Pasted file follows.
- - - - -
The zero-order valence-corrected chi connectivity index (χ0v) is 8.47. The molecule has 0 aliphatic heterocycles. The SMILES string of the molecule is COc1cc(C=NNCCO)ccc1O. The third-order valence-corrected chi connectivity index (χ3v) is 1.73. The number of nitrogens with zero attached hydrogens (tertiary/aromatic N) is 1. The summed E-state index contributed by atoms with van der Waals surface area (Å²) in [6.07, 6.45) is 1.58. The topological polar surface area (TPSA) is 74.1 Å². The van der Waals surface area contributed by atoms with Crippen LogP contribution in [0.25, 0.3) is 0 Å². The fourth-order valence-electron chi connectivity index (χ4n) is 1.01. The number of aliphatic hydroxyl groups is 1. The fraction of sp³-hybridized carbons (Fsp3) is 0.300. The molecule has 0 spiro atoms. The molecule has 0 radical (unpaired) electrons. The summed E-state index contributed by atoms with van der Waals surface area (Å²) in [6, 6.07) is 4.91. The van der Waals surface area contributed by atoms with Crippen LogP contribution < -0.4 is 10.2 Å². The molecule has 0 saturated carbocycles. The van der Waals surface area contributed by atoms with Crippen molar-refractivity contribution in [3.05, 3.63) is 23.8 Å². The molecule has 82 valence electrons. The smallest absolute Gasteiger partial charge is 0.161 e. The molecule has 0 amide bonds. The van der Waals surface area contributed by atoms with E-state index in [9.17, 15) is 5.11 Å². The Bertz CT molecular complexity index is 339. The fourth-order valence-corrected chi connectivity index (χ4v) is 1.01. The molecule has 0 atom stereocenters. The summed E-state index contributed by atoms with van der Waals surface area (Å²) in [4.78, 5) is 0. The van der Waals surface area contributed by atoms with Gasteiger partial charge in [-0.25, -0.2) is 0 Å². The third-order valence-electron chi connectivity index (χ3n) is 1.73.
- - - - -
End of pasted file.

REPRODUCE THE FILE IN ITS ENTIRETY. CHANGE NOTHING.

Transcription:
The zero-order valence-corrected chi connectivity index (χ0v) is 8.47. The molecule has 0 aliphatic heterocycles. The SMILES string of the molecule is COc1cc(C=NNCCO)ccc1O. The third-order valence-corrected chi connectivity index (χ3v) is 1.73. The number of nitrogens with zero attached hydrogens (tertiary/aromatic N) is 1. The summed E-state index contributed by atoms with van der Waals surface area (Å²) in [6.07, 6.45) is 1.58. The topological polar surface area (TPSA) is 74.1 Å². The van der Waals surface area contributed by atoms with Crippen LogP contribution in [0.25, 0.3) is 0 Å². The fourth-order valence-electron chi connectivity index (χ4n) is 1.01. The number of aliphatic hydroxyl groups is 1. The fraction of sp³-hybridized carbons (Fsp3) is 0.300. The molecule has 0 spiro atoms. The molecule has 0 radical (unpaired) electrons. The summed E-state index contributed by atoms with van der Waals surface area (Å²) in [6, 6.07) is 4.91. The van der Waals surface area contributed by atoms with Crippen LogP contribution < -0.4 is 10.2 Å². The molecule has 0 saturated carbocycles. The van der Waals surface area contributed by atoms with Crippen molar-refractivity contribution in [3.05, 3.63) is 23.8 Å². The molecule has 82 valence electrons. The smallest absolute Gasteiger partial charge is 0.161 e. The molecule has 0 amide bonds. The van der Waals surface area contributed by atoms with E-state index in [9.17, 15) is 5.11 Å². The Bertz CT molecular complexity index is 339. The fourth-order valence-corrected chi connectivity index (χ4v) is 1.01. The molecule has 0 atom stereocenters. The summed E-state index contributed by atoms with van der Waals surface area (Å²) in [4.78, 5) is 0. The van der Waals surface area contributed by atoms with Gasteiger partial charge in [-0.25, -0.2) is 0 Å². The third-order valence-electron chi connectivity index (χ3n) is 1.73.